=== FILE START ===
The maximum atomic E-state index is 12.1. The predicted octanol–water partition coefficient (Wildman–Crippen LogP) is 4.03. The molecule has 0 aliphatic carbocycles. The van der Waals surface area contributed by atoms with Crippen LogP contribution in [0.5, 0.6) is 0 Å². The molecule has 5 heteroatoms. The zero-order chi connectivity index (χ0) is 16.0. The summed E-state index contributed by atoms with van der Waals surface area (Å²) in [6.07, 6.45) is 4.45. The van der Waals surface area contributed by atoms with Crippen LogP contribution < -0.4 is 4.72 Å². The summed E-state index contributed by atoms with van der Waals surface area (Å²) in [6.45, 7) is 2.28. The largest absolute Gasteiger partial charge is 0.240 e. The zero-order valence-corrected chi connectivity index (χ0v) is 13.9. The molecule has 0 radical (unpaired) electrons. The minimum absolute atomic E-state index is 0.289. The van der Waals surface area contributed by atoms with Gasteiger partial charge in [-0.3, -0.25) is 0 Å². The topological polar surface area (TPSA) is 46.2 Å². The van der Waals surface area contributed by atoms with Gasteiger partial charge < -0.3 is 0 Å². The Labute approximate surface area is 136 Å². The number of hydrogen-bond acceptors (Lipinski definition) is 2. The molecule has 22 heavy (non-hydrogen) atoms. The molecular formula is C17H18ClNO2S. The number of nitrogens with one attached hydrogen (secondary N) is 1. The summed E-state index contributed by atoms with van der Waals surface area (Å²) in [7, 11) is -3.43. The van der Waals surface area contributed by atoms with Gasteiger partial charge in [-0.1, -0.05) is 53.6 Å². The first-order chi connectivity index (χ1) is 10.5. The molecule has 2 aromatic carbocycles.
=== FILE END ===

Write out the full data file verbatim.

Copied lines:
The maximum atomic E-state index is 12.1. The predicted octanol–water partition coefficient (Wildman–Crippen LogP) is 4.03. The molecule has 0 aliphatic carbocycles. The van der Waals surface area contributed by atoms with Crippen LogP contribution in [0.5, 0.6) is 0 Å². The molecule has 5 heteroatoms. The zero-order chi connectivity index (χ0) is 16.0. The summed E-state index contributed by atoms with van der Waals surface area (Å²) in [6.07, 6.45) is 4.45. The van der Waals surface area contributed by atoms with Crippen LogP contribution < -0.4 is 4.72 Å². The summed E-state index contributed by atoms with van der Waals surface area (Å²) in [6.45, 7) is 2.28. The largest absolute Gasteiger partial charge is 0.240 e. The zero-order valence-corrected chi connectivity index (χ0v) is 13.9. The molecule has 0 radical (unpaired) electrons. The minimum absolute atomic E-state index is 0.289. The van der Waals surface area contributed by atoms with Gasteiger partial charge in [-0.3, -0.25) is 0 Å². The topological polar surface area (TPSA) is 46.2 Å². The van der Waals surface area contributed by atoms with Gasteiger partial charge < -0.3 is 0 Å². The Labute approximate surface area is 136 Å². The number of hydrogen-bond acceptors (Lipinski definition) is 2. The molecule has 22 heavy (non-hydrogen) atoms. The molecular formula is C17H18ClNO2S. The number of nitrogens with one attached hydrogen (secondary N) is 1. The summed E-state index contributed by atoms with van der Waals surface area (Å²) in [7, 11) is -3.43. The van der Waals surface area contributed by atoms with Gasteiger partial charge in [-0.1, -0.05) is 53.6 Å². The first-order chi connectivity index (χ1) is 10.5. The molecule has 2 aromatic carbocycles.